Over the past couple of days I've been given the tiniest glimmer of an insight into the lives of many whose blogs I read. The many who suffer chronic pain. I have always respected their tenacity and ability to hold onto the joy in life, and to do things! despite and through their pain. I am now in awe.
My wrist flared up so badly that even 30 seconds with the mouse caused Pain (yes, that capital "P" is intentional). Typing on the ergonomic keyboard was uncomfortable, but did not increase the pain level.... typing on the laptops "straight" keyboard did increase the pain level. (I should learn from this, neh?) The mouse thing meant that I couldn't even read blogs, much less write my own. This "fun", with which I am familiar, was combined with a new bizarre shoulder-blade area pain that I've never felt before. By the end of day two with that, I was envisioning all sorts of medical conditions involving my lungs since I could not come up with any explanation for the muscular distress I appeared to be feeling. Yesterday morning, even sitting up hurt. I still don't know what it was/is, but it's easing a bit.
I was finding myself depressed by this after only a few days. To those of you who live with chronic pain all the time..... I salute you, I have no idea how you do the things you do! And so many of you do it without complaining. I feel rather like a whiner even mentioning my four day problems on the web --- but they do allow me to explain my lack of progress...
You see, typing and mousing weren't the only activities affected. Knitting on any needles smaller than a 4 was not an option (progress on Sock de Mer and DH's Harlequin socks came to a screeching halt; ditto Rivendell). Even 8's allowed for only short spates. My addiction is such, however, that I have yet to manage 24 hours without any knitting at all.
Yesterday, for example, my devotion to the Divine Though Blogless Elizabeth and our Irtfa'a project trumped the sensible part of me that said "do not knit at all today". Last night, after her incredibly Geek-Studly husband resolved a wee computer issue (in which only one printer could print despite the printer being on a print server purchased expressly so that all could print), I sat with her and we knit one row on Irtfa'a. I'm not sure I could have done that had it not been a beaded row, which involved lots of letting go of needles to exchange them for the crochet hook.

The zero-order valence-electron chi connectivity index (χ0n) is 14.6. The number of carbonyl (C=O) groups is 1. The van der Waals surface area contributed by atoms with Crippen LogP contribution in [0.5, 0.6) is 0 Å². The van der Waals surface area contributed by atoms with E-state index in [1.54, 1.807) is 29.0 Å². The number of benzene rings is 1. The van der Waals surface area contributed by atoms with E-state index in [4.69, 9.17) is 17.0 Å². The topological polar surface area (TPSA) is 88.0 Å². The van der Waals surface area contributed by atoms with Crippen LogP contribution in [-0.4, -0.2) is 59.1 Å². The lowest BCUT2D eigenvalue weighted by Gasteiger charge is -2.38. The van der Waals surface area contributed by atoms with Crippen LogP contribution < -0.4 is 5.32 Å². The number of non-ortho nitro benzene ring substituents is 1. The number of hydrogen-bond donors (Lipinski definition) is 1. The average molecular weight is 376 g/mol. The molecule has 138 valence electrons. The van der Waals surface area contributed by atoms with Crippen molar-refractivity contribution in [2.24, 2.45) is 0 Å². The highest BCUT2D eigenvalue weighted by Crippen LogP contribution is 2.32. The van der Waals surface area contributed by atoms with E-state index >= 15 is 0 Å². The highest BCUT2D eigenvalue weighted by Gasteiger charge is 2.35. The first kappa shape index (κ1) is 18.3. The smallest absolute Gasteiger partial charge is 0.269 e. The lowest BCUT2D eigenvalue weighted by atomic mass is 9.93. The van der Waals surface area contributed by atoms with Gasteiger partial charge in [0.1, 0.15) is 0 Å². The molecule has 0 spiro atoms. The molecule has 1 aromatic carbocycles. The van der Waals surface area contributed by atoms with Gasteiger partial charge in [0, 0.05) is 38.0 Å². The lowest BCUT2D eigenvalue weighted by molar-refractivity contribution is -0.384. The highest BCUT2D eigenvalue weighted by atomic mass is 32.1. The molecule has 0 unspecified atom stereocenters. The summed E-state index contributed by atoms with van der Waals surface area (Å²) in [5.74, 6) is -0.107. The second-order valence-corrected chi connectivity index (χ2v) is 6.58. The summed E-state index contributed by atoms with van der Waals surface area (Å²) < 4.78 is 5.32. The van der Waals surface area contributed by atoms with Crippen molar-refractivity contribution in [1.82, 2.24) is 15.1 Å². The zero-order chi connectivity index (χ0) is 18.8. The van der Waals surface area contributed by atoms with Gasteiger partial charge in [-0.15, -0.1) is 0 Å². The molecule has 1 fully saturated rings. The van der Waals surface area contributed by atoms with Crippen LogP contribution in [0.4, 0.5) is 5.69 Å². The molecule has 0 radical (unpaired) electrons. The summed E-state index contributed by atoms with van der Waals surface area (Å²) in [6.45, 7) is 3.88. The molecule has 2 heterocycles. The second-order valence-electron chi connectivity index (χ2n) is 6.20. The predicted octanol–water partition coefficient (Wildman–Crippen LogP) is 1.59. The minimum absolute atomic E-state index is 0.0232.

What is a girl to do? How was I to make progress on any front?
I chose progress on the Mission Possible front. I took a good long look at this:
This is the back (or front) of a sweater that, in 1995, my DH and I thought would be a good idea. That pale blue is really a bit more electric royal than slightly turquoise, and the dark blue is darker. The burgundy is about right, but the red is not quite bright enough. This, my friends, is my personal introduction to intarsia. It is a sweater that DH said he wanted.
As sweaters go, I think it is now so dated that finishing it might allow DH to be a fashion leader in the calling back of 80's fashion rather than just a person in several season's old clothing. Alas, DH is not a fashion leader. Nor, as far as I know, has he ever really been a bright colors kind of guy. And frankly, the 80's fashions are not the ones to which I'd like to see us return. I've no idea why we thought this would be a good idea. Finishing this would do nothing more than place one more never-to-be-worn sweater in his closet.
That said, I'm rather proud of this. I think that, especially considering it was my first real intarsia experience, the knitting is pretty good. I see no holes between colors... and even in its unblocked state, the fabric is pretty smooth and even. I am pleased with the technique's expression as it were.
There you see the tell-tale kinkiness of frogged yarn. Frogging intarsia is a pita. But frogging is what's happening here. This sweater will never be worn by any member of my family. And while Mission Possible's rules DO include donations, the donations are only of projects that you do not resolve during the term of the project. I am not going to finish this only to pop it in the Donation Bag. I am going to return as much of it as is reasonable to usable yarn status (thereby resolving it, according to the rules), and put that yarn (and the rest of the balls) up on Ravelry and KnitSwap for trade/sell.
I'm hoping that today my wrist will allow me a bit more knitting time. But I'll try to find other important things to do instead to give my wrist as much of a break as I can. For example... today we go to Lowe's to see if replacing the lawn mower's charging cord is possible. If not... I guess I'll have to investigate new mowers. :-(